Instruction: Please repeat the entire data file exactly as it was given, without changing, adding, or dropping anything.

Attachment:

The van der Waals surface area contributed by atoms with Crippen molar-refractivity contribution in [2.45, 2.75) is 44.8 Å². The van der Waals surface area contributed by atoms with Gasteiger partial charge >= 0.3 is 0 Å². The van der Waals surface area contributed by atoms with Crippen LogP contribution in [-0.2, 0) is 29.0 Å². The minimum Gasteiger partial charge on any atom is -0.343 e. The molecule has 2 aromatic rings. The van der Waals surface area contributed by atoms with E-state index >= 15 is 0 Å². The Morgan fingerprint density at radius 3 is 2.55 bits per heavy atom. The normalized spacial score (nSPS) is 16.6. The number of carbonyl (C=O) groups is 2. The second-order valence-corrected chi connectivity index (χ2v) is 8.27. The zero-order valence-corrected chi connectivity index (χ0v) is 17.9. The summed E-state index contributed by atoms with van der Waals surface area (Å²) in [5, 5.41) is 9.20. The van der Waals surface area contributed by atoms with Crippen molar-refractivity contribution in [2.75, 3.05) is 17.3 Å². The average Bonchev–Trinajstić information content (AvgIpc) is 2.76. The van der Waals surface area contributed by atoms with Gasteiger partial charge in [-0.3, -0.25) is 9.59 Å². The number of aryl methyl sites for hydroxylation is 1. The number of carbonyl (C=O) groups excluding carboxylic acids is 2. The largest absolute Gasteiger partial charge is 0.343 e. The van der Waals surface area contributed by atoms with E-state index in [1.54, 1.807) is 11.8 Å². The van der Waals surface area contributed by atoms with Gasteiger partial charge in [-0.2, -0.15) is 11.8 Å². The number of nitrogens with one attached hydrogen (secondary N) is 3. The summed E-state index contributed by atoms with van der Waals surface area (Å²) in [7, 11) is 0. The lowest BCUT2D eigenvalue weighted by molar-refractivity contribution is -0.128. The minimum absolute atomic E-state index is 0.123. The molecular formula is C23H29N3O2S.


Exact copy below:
The van der Waals surface area contributed by atoms with Crippen molar-refractivity contribution in [2.45, 2.75) is 44.8 Å². The van der Waals surface area contributed by atoms with Gasteiger partial charge >= 0.3 is 0 Å². The van der Waals surface area contributed by atoms with Crippen LogP contribution in [-0.2, 0) is 29.0 Å². The minimum Gasteiger partial charge on any atom is -0.343 e. The molecule has 2 aromatic rings. The van der Waals surface area contributed by atoms with E-state index >= 15 is 0 Å². The Morgan fingerprint density at radius 3 is 2.55 bits per heavy atom. The normalized spacial score (nSPS) is 16.6. The number of carbonyl (C=O) groups is 2. The second-order valence-corrected chi connectivity index (χ2v) is 8.27. The zero-order valence-corrected chi connectivity index (χ0v) is 17.9. The summed E-state index contributed by atoms with van der Waals surface area (Å²) in [5, 5.41) is 9.20. The van der Waals surface area contributed by atoms with Crippen molar-refractivity contribution in [2.75, 3.05) is 17.3 Å². The average Bonchev–Trinajstić information content (AvgIpc) is 2.76. The van der Waals surface area contributed by atoms with Gasteiger partial charge in [-0.3, -0.25) is 9.59 Å². The number of aryl methyl sites for hydroxylation is 1. The number of carbonyl (C=O) groups excluding carboxylic acids is 2. The largest absolute Gasteiger partial charge is 0.343 e. The van der Waals surface area contributed by atoms with E-state index in [1.54, 1.807) is 11.8 Å². The van der Waals surface area contributed by atoms with Gasteiger partial charge in [-0.2, -0.15) is 11.8 Å². The number of nitrogens with one attached hydrogen (secondary N) is 3. The summed E-state index contributed by atoms with van der Waals surface area (Å²) in [7, 11) is 0. The lowest BCUT2D eigenvalue weighted by molar-refractivity contribution is -0.128. The minimum absolute atomic E-state index is 0.123. The molecular formula is C23H29N3O2S.